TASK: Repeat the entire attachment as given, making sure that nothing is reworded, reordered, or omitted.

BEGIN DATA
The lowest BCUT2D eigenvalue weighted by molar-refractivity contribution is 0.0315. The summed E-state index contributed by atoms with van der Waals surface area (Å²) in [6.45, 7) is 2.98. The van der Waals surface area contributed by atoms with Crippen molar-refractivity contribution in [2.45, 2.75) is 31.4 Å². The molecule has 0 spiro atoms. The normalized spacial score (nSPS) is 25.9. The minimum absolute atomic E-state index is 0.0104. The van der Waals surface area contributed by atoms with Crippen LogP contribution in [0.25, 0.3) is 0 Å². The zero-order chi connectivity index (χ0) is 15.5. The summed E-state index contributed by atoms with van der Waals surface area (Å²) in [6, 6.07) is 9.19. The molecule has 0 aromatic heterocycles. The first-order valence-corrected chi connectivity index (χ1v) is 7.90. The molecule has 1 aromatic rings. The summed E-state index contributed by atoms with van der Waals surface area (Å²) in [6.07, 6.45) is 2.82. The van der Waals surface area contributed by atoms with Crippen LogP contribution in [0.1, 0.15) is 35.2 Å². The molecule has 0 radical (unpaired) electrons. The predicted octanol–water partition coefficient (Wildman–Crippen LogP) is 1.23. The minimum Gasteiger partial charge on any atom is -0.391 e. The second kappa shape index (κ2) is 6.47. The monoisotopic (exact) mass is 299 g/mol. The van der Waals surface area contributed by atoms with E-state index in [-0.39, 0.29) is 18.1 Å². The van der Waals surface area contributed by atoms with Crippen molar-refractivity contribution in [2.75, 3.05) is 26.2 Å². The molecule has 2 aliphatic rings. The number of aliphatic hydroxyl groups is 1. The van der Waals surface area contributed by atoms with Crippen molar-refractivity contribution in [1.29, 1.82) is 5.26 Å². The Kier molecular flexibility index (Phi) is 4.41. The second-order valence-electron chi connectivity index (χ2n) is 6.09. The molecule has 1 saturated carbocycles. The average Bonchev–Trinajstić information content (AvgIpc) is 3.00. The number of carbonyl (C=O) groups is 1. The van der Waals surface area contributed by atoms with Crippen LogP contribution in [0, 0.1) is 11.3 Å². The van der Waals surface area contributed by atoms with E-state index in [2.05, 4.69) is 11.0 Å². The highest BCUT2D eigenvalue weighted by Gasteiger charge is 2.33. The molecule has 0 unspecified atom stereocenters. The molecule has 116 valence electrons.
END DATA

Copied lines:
The lowest BCUT2D eigenvalue weighted by molar-refractivity contribution is 0.0315. The summed E-state index contributed by atoms with van der Waals surface area (Å²) in [6.45, 7) is 2.98. The van der Waals surface area contributed by atoms with Crippen molar-refractivity contribution in [2.45, 2.75) is 31.4 Å². The molecule has 0 spiro atoms. The normalized spacial score (nSPS) is 25.9. The minimum absolute atomic E-state index is 0.0104. The van der Waals surface area contributed by atoms with Crippen LogP contribution in [0.25, 0.3) is 0 Å². The zero-order chi connectivity index (χ0) is 15.5. The summed E-state index contributed by atoms with van der Waals surface area (Å²) in [6, 6.07) is 9.19. The molecule has 0 aromatic heterocycles. The first-order valence-corrected chi connectivity index (χ1v) is 7.90. The molecule has 1 aromatic rings. The summed E-state index contributed by atoms with van der Waals surface area (Å²) in [6.07, 6.45) is 2.82. The van der Waals surface area contributed by atoms with Crippen LogP contribution in [0.1, 0.15) is 35.2 Å². The molecule has 0 radical (unpaired) electrons. The predicted octanol–water partition coefficient (Wildman–Crippen LogP) is 1.23. The minimum Gasteiger partial charge on any atom is -0.391 e. The second kappa shape index (κ2) is 6.47. The monoisotopic (exact) mass is 299 g/mol. The van der Waals surface area contributed by atoms with E-state index in [-0.39, 0.29) is 18.1 Å². The van der Waals surface area contributed by atoms with Crippen molar-refractivity contribution in [2.75, 3.05) is 26.2 Å². The molecule has 2 aliphatic rings. The number of aliphatic hydroxyl groups is 1. The van der Waals surface area contributed by atoms with Crippen molar-refractivity contribution in [1.29, 1.82) is 5.26 Å². The Kier molecular flexibility index (Phi) is 4.41. The second-order valence-electron chi connectivity index (χ2n) is 6.09. The molecule has 1 saturated carbocycles. The average Bonchev–Trinajstić information content (AvgIpc) is 3.00. The number of carbonyl (C=O) groups is 1. The van der Waals surface area contributed by atoms with Crippen LogP contribution in [0, 0.1) is 11.3 Å². The van der Waals surface area contributed by atoms with E-state index in [2.05, 4.69) is 11.0 Å². The highest BCUT2D eigenvalue weighted by Gasteiger charge is 2.33. The molecule has 0 unspecified atom stereocenters. The molecule has 116 valence electrons.